Historic Pelham

Presenting the rich history of Pelham, NY in Westchester County: current historical research, descriptions of how to research Pelham history online and genealogy discussions of Pelham families.

Wednesday, May 23, 2018

Announcement of Planned Extension of the Hutchinson River Parkway in 1940


By 1940, there no longer was any pretense that the roadway was a lovely "parkway."  No, by 1940, the Hutchinson River Parkway was considered a potential "super-highway" that needed a major extension to permit New Yorkers to avoid congested streets and boulevards for outings in Westchester County, Connecticut, and Southern New England.  In barely a decade, the nature of the roadway was transformed from its original conception as a lovely "parkway" for Sunday afternoon jaunts into a major automobile artery connecting New York City with southern New England.  Thank you, Robert Moses.  Pelham, of course, was in the cross-hairs.

The history of the Hutchinson River Parkway, of course, is integrally intertwined with the history of the Town of Pelham during the 20th and 21st centuries.  Consequently, I have wriitten about the Hutchinson River Parkway on numerous occasions.  See, e.g.:

Wed., Mar. 07, 2018:  Pelhamites Learned of a Planned "Hutchinson River Improvement" in 1922.

Fri., Nov. 24, 2017:  Hutchinson River Parkway Detritus Was Used to Fill Much of the Pelham Reservoir in 1925.

Mon., May 08, 2017:  Pelham's Historic East Third Street Bridge Over the Hutchinson River Parkway.

Wed., Feb. 01, 2017:  Pelham Historic Marker Placed on Hutchinson River Parkway in 1927.

Tuesday, May 10, 2016:  A History of Tolls on the Hutchinson River Parkway and Their Impact on Pelham.

Tue., Aug. 26, 2014:  Westchester County Board of Supervisors Decided To Extend the Hutchinson River Parkway Through Pelham in 1923.

In 1940, newspapers in the region were filled with news accounts of plans to extend the "parkway" from the Eastern Boulevard, south of Pelham, to the Bronx-Whitestone Bridge using a six-lane extension with no roads crossing the new super-highway.  The plans, of course, had been years in the making.

Only two years before, another extension of the Hutchinson River Parkway had been completed that extended the roadway from Boston Post Road in Pelham to the Eastern Boulevard (once known as the old Shore Road and the Pelham Bridge Road).  Additionally, in 1938 and 1939, New York authorities acquired the right-of-way required to extend the roadway all the way to the Bronx-Whitestone Bridge.

During that two-year period at the end of the 1930s, buildings along the newly-acquired sections of right-of-way were demolished, test borings were made, and bridge designs were drawn so that work on the planned extension could begin as soon as financing was in place.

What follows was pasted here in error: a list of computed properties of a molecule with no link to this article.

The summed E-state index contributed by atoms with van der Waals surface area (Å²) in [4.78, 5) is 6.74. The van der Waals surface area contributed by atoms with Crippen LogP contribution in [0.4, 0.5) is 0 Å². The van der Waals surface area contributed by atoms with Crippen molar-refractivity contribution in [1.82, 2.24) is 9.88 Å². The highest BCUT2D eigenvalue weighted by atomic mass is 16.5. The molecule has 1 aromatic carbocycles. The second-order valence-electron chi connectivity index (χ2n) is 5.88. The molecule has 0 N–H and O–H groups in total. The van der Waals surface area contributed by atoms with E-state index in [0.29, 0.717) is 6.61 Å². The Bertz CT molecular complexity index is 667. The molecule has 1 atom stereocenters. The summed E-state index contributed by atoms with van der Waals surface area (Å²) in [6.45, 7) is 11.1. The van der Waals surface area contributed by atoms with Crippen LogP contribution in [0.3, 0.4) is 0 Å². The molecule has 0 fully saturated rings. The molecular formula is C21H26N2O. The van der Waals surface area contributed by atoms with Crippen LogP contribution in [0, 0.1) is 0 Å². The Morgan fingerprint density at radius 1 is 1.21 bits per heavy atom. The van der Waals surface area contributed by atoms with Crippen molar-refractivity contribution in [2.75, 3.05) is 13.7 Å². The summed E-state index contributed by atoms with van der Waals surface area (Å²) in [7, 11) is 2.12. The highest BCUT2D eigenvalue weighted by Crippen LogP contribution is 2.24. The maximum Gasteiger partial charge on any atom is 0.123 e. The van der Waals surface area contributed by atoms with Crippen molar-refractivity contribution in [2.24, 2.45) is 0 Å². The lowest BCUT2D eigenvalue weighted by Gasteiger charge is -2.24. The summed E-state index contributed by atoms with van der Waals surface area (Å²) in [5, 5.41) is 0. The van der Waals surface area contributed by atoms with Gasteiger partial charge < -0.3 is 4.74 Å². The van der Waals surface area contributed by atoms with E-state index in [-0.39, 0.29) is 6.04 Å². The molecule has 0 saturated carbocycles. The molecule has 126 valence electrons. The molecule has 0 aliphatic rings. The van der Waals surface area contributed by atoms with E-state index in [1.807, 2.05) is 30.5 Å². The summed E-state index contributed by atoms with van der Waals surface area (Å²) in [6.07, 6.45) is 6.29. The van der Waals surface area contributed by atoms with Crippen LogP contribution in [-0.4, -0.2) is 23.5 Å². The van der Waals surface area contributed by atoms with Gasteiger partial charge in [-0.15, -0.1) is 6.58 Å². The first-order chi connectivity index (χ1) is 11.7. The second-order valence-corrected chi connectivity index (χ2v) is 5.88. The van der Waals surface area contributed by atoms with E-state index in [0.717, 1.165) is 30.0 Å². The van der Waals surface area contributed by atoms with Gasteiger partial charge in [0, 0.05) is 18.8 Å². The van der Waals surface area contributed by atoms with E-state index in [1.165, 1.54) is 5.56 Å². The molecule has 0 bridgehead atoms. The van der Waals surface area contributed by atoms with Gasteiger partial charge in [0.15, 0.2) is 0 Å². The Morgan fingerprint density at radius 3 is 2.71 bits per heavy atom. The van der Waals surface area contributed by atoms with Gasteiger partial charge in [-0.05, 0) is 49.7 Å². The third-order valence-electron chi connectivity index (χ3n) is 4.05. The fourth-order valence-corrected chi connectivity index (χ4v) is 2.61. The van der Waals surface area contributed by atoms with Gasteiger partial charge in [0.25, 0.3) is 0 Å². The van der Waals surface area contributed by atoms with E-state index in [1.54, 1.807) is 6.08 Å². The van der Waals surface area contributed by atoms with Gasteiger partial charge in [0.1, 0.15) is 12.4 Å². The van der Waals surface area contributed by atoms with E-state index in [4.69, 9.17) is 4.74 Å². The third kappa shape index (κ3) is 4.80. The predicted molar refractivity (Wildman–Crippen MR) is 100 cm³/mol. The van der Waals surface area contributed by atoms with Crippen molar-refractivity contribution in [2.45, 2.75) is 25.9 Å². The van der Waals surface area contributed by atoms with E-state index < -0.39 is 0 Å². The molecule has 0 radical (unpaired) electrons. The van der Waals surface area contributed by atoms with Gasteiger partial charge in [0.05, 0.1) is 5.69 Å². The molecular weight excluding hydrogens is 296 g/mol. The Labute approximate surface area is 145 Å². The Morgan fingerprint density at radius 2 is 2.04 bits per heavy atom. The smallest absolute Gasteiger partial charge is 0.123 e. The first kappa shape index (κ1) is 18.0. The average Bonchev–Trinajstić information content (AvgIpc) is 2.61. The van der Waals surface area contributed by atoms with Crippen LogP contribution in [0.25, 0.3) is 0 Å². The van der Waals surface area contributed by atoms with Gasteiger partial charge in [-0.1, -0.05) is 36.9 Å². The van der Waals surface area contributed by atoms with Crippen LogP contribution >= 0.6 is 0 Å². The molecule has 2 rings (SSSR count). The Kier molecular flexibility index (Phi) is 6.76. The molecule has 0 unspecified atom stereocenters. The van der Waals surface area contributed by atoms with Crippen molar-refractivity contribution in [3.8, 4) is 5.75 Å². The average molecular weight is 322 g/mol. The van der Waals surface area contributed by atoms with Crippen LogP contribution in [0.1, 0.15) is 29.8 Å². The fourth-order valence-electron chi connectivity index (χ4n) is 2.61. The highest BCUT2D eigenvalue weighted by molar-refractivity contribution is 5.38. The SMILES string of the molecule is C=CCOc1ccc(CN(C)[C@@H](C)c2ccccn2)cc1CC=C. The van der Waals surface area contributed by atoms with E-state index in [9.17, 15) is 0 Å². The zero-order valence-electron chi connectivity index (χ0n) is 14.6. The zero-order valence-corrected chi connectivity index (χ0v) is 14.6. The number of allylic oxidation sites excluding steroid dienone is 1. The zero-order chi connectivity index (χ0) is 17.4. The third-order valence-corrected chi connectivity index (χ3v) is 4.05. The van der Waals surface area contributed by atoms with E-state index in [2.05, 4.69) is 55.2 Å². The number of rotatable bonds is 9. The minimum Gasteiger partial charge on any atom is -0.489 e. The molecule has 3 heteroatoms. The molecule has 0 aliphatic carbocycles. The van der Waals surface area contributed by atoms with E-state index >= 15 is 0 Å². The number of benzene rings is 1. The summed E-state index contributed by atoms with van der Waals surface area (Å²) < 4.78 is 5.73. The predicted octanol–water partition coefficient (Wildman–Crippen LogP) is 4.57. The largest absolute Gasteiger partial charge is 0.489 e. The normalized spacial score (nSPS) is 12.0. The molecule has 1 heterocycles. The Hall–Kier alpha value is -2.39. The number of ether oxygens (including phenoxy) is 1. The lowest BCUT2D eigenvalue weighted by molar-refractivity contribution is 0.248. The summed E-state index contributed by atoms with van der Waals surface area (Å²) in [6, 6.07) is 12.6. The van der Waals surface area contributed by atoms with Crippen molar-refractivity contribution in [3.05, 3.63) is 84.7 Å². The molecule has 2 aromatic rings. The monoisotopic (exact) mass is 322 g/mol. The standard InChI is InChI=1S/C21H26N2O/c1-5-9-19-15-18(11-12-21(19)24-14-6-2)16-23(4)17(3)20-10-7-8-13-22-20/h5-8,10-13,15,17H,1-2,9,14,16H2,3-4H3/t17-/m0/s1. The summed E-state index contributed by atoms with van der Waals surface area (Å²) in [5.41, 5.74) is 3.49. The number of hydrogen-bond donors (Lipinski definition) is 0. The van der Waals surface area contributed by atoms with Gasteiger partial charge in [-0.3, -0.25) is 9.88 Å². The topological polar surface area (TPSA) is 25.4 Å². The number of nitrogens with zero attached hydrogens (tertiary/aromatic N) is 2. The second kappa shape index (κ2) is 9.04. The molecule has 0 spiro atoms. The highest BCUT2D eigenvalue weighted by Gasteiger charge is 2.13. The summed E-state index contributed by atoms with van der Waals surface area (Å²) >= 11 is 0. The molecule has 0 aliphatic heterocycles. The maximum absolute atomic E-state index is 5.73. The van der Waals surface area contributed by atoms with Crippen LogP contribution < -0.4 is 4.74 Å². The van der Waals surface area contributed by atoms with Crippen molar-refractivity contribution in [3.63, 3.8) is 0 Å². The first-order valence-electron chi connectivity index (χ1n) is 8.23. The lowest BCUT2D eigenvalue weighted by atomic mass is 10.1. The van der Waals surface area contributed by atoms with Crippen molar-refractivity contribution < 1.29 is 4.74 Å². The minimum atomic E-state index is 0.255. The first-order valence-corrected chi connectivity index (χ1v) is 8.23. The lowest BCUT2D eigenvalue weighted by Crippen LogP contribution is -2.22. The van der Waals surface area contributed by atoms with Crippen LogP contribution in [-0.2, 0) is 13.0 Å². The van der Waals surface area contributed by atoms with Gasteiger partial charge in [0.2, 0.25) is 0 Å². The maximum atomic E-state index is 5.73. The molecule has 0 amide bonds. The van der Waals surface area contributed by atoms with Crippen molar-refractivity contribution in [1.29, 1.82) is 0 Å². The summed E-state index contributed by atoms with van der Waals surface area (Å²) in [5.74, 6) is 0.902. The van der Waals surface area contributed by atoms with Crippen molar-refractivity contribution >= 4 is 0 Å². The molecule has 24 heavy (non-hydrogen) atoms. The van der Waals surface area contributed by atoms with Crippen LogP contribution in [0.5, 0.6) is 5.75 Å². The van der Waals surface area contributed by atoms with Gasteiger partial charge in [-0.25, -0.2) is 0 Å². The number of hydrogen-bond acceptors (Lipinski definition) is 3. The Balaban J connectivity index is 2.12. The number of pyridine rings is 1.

The planned extension to the bridge was planned to cost about $8,000,000 to construct.  The money was raised through a "refinancing in which the New York City Parkway Authority was merged with the Triborough Bridge Authority, retaining the name of the latter.  Commissioner of Parks Robert Moses headed the parkway authority and he and Commissioners George V. McLaughlin and Roderick Stephens head the Triborough Bridge Authority."

In mid-May, 1940 the Triborough Bridge Authority announced that "contracts had been let for the substructure and superstructure of the Eastchester Creek bridge, for the Givans Creek bridge . . . and for considerable grading."  It further announced that "Bids on other contracts will be taken in the next few months."

Work began soon thereafter.  Pelham, it seemed, would never be the same.


"This map shows the Hutchinson River Parkway Extension in the Bronx.
The numbers at different points are explained in the caption below the
adjoining pictures, which show sections of the same district."  Source:
of Hutchinson River RoadN.Y. Sun, May 18, 1940, p. 5, cols. 2-4.
NOTE:  Click on Image to Enlarge.


"The Hutchinson River Parkway Extension (indicated by heavy white lines
in the above pictures) will relieve traffic congestion on Eastern Boulevard
(5), the Bronx, which at present is a link for motor vehicles moving between
Long Island and New England points, via the Bronx-Whitestone Bridge and
the Hutchinson River Parkway, Westchester county, and the Merritt Parkway,
Connecticut.  The picture at the bottom (looking north) shows the location (1),
of intersection and grade separations on the parkway extension at East
177th street at Eastern Boulevard.  In the picture at the top (looking north) is
another section of the parkway extension.  The Pelham Bay Parkway (2),